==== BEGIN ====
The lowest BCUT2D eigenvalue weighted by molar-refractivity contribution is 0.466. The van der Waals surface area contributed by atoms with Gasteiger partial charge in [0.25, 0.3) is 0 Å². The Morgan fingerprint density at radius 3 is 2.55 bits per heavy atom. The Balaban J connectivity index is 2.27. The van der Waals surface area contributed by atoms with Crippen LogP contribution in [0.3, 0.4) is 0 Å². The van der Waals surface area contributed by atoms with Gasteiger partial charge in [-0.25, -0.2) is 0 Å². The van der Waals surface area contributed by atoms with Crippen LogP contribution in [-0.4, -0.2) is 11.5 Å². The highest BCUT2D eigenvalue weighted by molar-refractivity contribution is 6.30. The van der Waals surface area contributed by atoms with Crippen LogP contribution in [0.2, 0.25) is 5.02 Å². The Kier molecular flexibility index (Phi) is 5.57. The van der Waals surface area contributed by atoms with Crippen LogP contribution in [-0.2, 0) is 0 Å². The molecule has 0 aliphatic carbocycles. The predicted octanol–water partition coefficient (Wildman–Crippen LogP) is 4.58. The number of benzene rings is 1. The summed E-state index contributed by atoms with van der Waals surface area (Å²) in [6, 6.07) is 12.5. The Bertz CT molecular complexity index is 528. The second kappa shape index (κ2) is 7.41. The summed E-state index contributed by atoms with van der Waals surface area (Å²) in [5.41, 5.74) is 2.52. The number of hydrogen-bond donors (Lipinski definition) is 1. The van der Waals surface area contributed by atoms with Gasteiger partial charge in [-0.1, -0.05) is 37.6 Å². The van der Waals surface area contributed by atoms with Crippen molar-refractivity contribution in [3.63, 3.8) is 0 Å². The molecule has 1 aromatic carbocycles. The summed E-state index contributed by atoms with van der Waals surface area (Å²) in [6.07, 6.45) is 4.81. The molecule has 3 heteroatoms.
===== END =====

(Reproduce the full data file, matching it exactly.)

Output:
The lowest BCUT2D eigenvalue weighted by molar-refractivity contribution is 0.466. The van der Waals surface area contributed by atoms with Gasteiger partial charge in [0.25, 0.3) is 0 Å². The Morgan fingerprint density at radius 3 is 2.55 bits per heavy atom. The Balaban J connectivity index is 2.27. The van der Waals surface area contributed by atoms with Crippen LogP contribution in [0.3, 0.4) is 0 Å². The van der Waals surface area contributed by atoms with Gasteiger partial charge in [-0.25, -0.2) is 0 Å². The van der Waals surface area contributed by atoms with Crippen LogP contribution in [-0.4, -0.2) is 11.5 Å². The highest BCUT2D eigenvalue weighted by molar-refractivity contribution is 6.30. The van der Waals surface area contributed by atoms with Crippen LogP contribution in [0.2, 0.25) is 5.02 Å². The Kier molecular flexibility index (Phi) is 5.57. The van der Waals surface area contributed by atoms with Crippen LogP contribution in [-0.2, 0) is 0 Å². The molecule has 0 aliphatic carbocycles. The predicted octanol–water partition coefficient (Wildman–Crippen LogP) is 4.58. The number of benzene rings is 1. The summed E-state index contributed by atoms with van der Waals surface area (Å²) in [6, 6.07) is 12.5. The Bertz CT molecular complexity index is 528. The second kappa shape index (κ2) is 7.41. The summed E-state index contributed by atoms with van der Waals surface area (Å²) in [5.41, 5.74) is 2.52. The number of hydrogen-bond donors (Lipinski definition) is 1. The van der Waals surface area contributed by atoms with Gasteiger partial charge in [-0.1, -0.05) is 37.6 Å². The van der Waals surface area contributed by atoms with Crippen molar-refractivity contribution in [3.63, 3.8) is 0 Å². The molecule has 1 aromatic carbocycles. The summed E-state index contributed by atoms with van der Waals surface area (Å²) in [6.07, 6.45) is 4.81. The molecule has 3 heteroatoms.